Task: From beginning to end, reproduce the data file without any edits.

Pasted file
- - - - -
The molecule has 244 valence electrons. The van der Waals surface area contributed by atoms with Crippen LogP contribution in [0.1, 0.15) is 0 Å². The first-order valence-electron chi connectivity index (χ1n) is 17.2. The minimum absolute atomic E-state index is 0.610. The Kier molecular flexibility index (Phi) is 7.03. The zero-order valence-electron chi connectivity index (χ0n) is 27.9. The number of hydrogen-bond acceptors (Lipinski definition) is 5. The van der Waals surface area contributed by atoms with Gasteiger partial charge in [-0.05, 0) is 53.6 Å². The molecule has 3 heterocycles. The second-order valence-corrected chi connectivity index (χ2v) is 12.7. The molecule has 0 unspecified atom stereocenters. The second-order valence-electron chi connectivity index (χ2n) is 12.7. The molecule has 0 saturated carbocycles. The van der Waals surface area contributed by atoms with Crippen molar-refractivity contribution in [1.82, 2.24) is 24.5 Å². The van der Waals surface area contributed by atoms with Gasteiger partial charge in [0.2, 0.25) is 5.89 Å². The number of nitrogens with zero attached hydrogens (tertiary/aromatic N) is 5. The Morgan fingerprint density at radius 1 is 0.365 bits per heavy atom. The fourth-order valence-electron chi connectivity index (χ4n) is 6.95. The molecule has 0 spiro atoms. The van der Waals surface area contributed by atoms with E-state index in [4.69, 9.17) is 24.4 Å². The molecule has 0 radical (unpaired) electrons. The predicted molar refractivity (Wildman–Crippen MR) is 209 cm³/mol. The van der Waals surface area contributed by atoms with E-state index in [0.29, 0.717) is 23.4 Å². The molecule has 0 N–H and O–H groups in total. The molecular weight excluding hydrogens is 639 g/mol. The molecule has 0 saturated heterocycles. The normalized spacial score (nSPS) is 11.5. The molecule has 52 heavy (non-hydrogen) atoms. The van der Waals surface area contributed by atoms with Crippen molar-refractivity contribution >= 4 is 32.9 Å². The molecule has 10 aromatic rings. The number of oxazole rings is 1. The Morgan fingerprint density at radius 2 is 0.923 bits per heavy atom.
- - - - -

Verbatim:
The molecule has 244 valence electrons. The van der Waals surface area contributed by atoms with Crippen LogP contribution in [0.1, 0.15) is 0 Å². The first-order valence-electron chi connectivity index (χ1n) is 17.2. The minimum absolute atomic E-state index is 0.610. The Kier molecular flexibility index (Phi) is 7.03. The zero-order valence-electron chi connectivity index (χ0n) is 27.9. The number of hydrogen-bond acceptors (Lipinski definition) is 5. The van der Waals surface area contributed by atoms with Gasteiger partial charge in [-0.05, 0) is 53.6 Å². The molecule has 3 heterocycles. The second-order valence-corrected chi connectivity index (χ2v) is 12.7. The molecule has 0 unspecified atom stereocenters. The second-order valence-electron chi connectivity index (χ2n) is 12.7. The molecule has 0 saturated carbocycles. The van der Waals surface area contributed by atoms with Crippen molar-refractivity contribution in [1.82, 2.24) is 24.5 Å². The van der Waals surface area contributed by atoms with Gasteiger partial charge in [0.2, 0.25) is 5.89 Å². The number of nitrogens with zero attached hydrogens (tertiary/aromatic N) is 5. The Morgan fingerprint density at radius 1 is 0.365 bits per heavy atom. The fourth-order valence-electron chi connectivity index (χ4n) is 6.95. The molecule has 0 spiro atoms. The van der Waals surface area contributed by atoms with E-state index in [4.69, 9.17) is 24.4 Å². The molecule has 0 radical (unpaired) electrons. The predicted molar refractivity (Wildman–Crippen MR) is 209 cm³/mol. The van der Waals surface area contributed by atoms with E-state index in [0.29, 0.717) is 23.4 Å². The molecule has 0 N–H and O–H groups in total. The molecular weight excluding hydrogens is 639 g/mol. The molecule has 0 saturated heterocycles. The normalized spacial score (nSPS) is 11.5. The molecule has 52 heavy (non-hydrogen) atoms. The van der Waals surface area contributed by atoms with Crippen molar-refractivity contribution >= 4 is 32.9 Å². The molecule has 10 aromatic rings. The number of oxazole rings is 1. The Morgan fingerprint density at radius 2 is 0.923 bits per heavy atom.